In the 14th century King Edward III (1327–1377) commanded that his Lord Chancellor whilst in council should sit on a wool bale, now known as "The Woolsack", in order to symbolise the central nature and huge importance of the wool trade to the economy of England in the Middle Ages. Indeed, it was largely to protect the vital English wool trade routes with continental Europe that the Battle of Crécy was fought with the French in 1346. From the Middle Ages until 2006, the presiding officer in the House of Lords was the Lord Chancellor and the Woolsack was usually mentioned in association with the office of Lord Chancellor. In July 2006, the function of Lord Speaker was split from that of Lord Chancellor pursuant to the Constitutional Reform Act 2005, with the former now sitting in the Woolsack.
The Woolsack is a large, wool-stuffed cushion or seat covered with red cloth; it has neither a back nor arms, though in the centre of the Woolsack there is a back-rest. The Lords' Mace is placed on the rear part of the Woolsack.
In 1938, it was discovered that the Woolsack was, in fact, stuffed with horsehair. When the Woolsack was remade it was re-stuffed with wool from all over the Commonwealth as a symbol of unity.
The Lord Speaker may speak from the Woolsack when speaking in his or her capacity as Speaker of the House, but must, if he or she seeks to debate, deliver his or her remarks either from the left side of the Woolsack, or from the normal seats of the Lords.
If a Deputy Speaker presides in the absence of the Lord Speaker, then that individual uses the Woolsack. However, when the House meets in the "Committee of the Whole", the Woolsack remains unoccupied, and the presiding officer, the Chairman or Deputy Chairman, occupies a Chair at the front of the table of the House.
In front of the Woolsack is an even larger cushion known as the Judges' Woolsack. During the State Opening of Parliament, the Judges' Woolsack was historically occupied by the Law Lords. Now the Attorney General, the Solicitor General, the Lord Chief Justice, the Master of the Rolls, the President of the Family Division, the Vice-Chancellor, Justices of the Supreme Court, the Lords Justices of Appeal and the Justices of the High Court only attend Parliament for the State Opening.
- "Glossary: Woolsack". UK Parliament. Retrieved 2014-10-25.
- Friar 2004, pp. 480–481
- Sumption 1991, pp. 188–189
- Gay 2003, p. 16
- "The Lords Chamber". UK Parliament. Retrieved 3 February 2013.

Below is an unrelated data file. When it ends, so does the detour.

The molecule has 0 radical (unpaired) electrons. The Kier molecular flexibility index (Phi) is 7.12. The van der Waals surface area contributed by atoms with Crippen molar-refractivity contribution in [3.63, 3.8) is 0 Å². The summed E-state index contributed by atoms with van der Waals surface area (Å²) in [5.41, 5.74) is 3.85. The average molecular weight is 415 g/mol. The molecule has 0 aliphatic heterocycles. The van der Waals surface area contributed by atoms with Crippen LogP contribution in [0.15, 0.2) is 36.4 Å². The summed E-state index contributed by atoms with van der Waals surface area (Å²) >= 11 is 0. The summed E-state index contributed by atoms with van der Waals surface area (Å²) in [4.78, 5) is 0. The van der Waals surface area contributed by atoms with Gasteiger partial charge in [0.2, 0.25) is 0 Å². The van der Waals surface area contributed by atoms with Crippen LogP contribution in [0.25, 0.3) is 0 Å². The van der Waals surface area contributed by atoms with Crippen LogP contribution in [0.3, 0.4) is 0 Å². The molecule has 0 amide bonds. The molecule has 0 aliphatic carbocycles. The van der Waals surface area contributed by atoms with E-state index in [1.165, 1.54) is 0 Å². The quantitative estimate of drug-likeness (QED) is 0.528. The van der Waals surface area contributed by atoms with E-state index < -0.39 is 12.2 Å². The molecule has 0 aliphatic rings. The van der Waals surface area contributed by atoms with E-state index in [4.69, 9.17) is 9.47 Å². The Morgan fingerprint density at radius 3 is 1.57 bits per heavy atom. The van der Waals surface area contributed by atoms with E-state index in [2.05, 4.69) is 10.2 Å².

- Great Britain Parliament House of Lords 2010, pp. 38–41
- "The Lord Speaker's Role". Parliament.uk. Retrieved May 23, 2018.
- Great Britain Parliament House of Lords 2013, pp. 30–31 - Plan of the chamber including location of Judges Woolsack
- Great Britain Parliament House of Lords 2013, pp. 17–18
- Friar, Stephen (2004). The Sutton Companion to Local History. Sparkford, England: Sutton. ISBN 0-7509-2723-2.
- "Woolsack contents questioned". Courier Mail, Brisbane. 1938. Retrieved 2 February 2013.
- Great Britain Parliament House of Lords (2013). "Companion to the Standing Orders and Guide to the Proceedings of the House of Lords (House of Lords Papers)" (PDF). London: Stationery Office. Retrieved 3 February 2013.
- "The Woolsack". UK Parliament website. Woolsack. Retrieved 30 April 2011.
- The Judges' Woolsack at the UK Parliament site. URL accessed 30 April 2011
- The Interior of the House of Lords at an archived version of the Explore Parliament website. URL accessed 28 February 2011. See also the image at full resolution. The woolsacks are the large, low, rectangular objects in front of the throne, surrounded by ropes. *
- Great Britain Parliament House of Lords (2010). Companion to the Standing Orders and Guide to the Proceedings of the House of Lords (House of Lords Papers). London: Stationery Office Books; 25th edition. ISBN 0-1084-7241-8.
- Gay, Oonagh (2003). "Roll of the Lord Chancellor. Standard Note: SN/PC/2105" (PDF). Parliament and Constitution Centre. UK Parliament. Retrieved 2 February 2013.
- Sumption, Jonathan (1991). The Hundred Years War I: Trial by Battle. Philadelphia: University of Pennsylvania Press. ISBN 0-8122-1655-5.